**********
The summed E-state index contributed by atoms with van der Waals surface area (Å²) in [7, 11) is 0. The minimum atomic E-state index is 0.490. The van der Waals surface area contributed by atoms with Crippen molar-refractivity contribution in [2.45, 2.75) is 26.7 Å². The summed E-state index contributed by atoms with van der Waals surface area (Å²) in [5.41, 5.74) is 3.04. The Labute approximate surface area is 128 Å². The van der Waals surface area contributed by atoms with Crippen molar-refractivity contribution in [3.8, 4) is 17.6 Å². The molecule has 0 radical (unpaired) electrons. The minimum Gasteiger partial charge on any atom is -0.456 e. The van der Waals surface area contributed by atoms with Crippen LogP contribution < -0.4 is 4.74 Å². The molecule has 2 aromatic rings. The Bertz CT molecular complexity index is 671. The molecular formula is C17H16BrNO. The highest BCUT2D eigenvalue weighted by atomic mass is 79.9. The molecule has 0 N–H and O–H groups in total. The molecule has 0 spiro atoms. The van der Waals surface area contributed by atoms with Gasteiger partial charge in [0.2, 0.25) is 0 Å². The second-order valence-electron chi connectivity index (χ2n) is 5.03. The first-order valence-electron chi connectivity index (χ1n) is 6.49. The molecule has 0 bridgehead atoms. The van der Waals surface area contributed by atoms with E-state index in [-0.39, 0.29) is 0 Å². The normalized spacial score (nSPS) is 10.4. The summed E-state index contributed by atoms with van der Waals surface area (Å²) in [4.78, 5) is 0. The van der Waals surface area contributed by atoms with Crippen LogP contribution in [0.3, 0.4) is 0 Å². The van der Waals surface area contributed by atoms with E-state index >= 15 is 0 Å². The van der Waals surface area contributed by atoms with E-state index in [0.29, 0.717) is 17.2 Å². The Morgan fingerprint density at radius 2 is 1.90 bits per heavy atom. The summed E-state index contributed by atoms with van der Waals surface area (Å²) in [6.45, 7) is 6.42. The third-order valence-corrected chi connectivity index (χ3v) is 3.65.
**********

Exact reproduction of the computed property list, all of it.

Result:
The summed E-state index contributed by atoms with van der Waals surface area (Å²) in [7, 11) is 0. The minimum atomic E-state index is 0.490. The van der Waals surface area contributed by atoms with Crippen molar-refractivity contribution in [2.45, 2.75) is 26.7 Å². The summed E-state index contributed by atoms with van der Waals surface area (Å²) in [5.41, 5.74) is 3.04. The Labute approximate surface area is 128 Å². The van der Waals surface area contributed by atoms with Crippen molar-refractivity contribution in [3.8, 4) is 17.6 Å². The molecule has 0 radical (unpaired) electrons. The minimum Gasteiger partial charge on any atom is -0.456 e. The van der Waals surface area contributed by atoms with Crippen LogP contribution < -0.4 is 4.74 Å². The molecule has 2 aromatic rings. The Bertz CT molecular complexity index is 671. The molecular formula is C17H16BrNO. The highest BCUT2D eigenvalue weighted by atomic mass is 79.9. The molecule has 0 N–H and O–H groups in total. The molecule has 0 spiro atoms. The van der Waals surface area contributed by atoms with Gasteiger partial charge in [0.2, 0.25) is 0 Å². The second-order valence-electron chi connectivity index (χ2n) is 5.03. The first-order valence-electron chi connectivity index (χ1n) is 6.49. The molecule has 0 bridgehead atoms. The van der Waals surface area contributed by atoms with E-state index in [-0.39, 0.29) is 0 Å². The normalized spacial score (nSPS) is 10.4. The summed E-state index contributed by atoms with van der Waals surface area (Å²) in [4.78, 5) is 0. The van der Waals surface area contributed by atoms with Crippen LogP contribution in [0.3, 0.4) is 0 Å². The van der Waals surface area contributed by atoms with E-state index >= 15 is 0 Å². The van der Waals surface area contributed by atoms with E-state index in [0.29, 0.717) is 17.2 Å². The Morgan fingerprint density at radius 2 is 1.90 bits per heavy atom. The summed E-state index contributed by atoms with van der Waals surface area (Å²) in [6.45, 7) is 6.42. The third-order valence-corrected chi connectivity index (χ3v) is 3.65.